"I really started to love learning," recalls Matt Parlow, now in this third year at Yale Law School. "Rafe was so charismatic and so personable, I just remember meeting him and saying, I want to be part of this program - whatever it takes."

What it "takes" is starting class at 6:30 a.m. and finishing at 5 in the afternoon. It also takes studying everything from classical guitar to chemistry - and studying hard. Esquith takes the increasingly unusual view that success comes from instilling a strong work ethic and not from trying to convince the kids that learning is always fun or easy. As the large sign above the chalkboard reminds the children every day, "there are no shortcuts".

And 5th and 6th grade with Esquith is no shortcut either. Even though his class scores in the top 10 percent in the country on the standardized tests, two years is simply not enough time to acquire the skills and discipline to get into college, says Esquith. So on Saturday mornings, he started what he believes is his most important program, "Wake Up with Will," a combination of two hours of Shakespeare, Ibsen, and Chekhov, and two hours of SAT preparation taken by over 50 of his former students.

"He makes such a difference for these kids, he gives them such opportunities," says Mindy Jones of the Ahmanson Foundation, which normally funds only independent schools. After listening to Esquith and visiting his class, the foundation broke its own rules in order to give Esquith a capital grant.

For his devotion to his students, Esquith won Disney's Teacher of the Year Award in 1992, and the resulting publicity helped a lot with fundraising. Nonetheless, Esquith and his wife are broke, spending every spare dollar on their programs. Esquith rises at 4:30 a.m. each weekday to walk to school. His family doesn't own a car, and after returning home and eating a quick dinner, Esquith gives tutorials to help raise money for his class.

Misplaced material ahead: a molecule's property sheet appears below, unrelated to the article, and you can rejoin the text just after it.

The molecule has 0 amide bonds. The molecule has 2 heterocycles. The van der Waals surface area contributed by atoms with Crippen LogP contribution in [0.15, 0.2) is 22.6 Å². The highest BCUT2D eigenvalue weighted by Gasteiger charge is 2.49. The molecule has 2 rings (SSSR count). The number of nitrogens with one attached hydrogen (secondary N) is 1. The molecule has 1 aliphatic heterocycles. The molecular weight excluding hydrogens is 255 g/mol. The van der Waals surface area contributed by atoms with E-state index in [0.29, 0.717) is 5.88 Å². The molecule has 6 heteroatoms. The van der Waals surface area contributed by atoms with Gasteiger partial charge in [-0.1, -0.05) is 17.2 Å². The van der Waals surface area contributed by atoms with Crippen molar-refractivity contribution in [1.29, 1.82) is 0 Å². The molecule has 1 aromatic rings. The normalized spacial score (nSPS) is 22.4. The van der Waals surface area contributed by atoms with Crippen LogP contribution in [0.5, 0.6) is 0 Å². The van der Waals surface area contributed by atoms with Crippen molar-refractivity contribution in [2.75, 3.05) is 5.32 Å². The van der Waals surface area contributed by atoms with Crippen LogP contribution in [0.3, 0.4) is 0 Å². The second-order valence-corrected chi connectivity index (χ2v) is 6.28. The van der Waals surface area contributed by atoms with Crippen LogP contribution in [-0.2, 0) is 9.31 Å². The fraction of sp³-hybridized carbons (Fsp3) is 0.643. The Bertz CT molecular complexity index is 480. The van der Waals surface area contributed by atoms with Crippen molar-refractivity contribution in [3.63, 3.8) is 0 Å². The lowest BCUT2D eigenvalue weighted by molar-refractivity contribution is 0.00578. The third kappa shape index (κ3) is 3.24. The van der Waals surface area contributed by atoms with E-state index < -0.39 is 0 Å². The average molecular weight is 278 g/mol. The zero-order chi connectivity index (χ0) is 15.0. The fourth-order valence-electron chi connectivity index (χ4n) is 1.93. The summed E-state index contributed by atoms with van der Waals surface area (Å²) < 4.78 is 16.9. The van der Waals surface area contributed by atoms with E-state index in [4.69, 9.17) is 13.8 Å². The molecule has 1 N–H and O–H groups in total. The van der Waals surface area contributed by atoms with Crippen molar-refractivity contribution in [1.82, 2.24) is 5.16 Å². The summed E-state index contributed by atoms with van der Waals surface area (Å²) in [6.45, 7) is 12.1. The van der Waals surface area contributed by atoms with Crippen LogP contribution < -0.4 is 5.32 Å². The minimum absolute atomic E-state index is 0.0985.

Asked where he gets such superhuman energy, he replies simply: "My former students literally write me letters every day saying I saved their lives."

There Are No Shortcuts -
Changing the World One Kid at a Time

Award winning teacher and inspiring speaker
"There Are No Shortcuts. In a world hell bent on quick fixes, this may be a hard lesson to learn. But Rafe Esquith, an award-winning grade school teacher, is living proof that patience, understanding, love and imagination can work miracles" - Lavin

"Rafe Esquith is one of that rare breed to teachers whose influence extends well beyond the classroom. His remarkable career as a fifth and sixth grade teacher in Hobart Elementary School stands as a testament to what passion, imagination, and energy can achieve" - Sir Christopher Meyer at the presentation of an honorary MBE to Rafe on behalf of Her Majesty the Queen

Be nice, work hard
"I used to be a mean kid. I wasn't much of a hard worker. But that's two things this class teaches you - be nice, work hard. This program has changed me" - former student of Ralph Esquith MBE.

# posted by Ingrid J. Jones @ 10/13/2003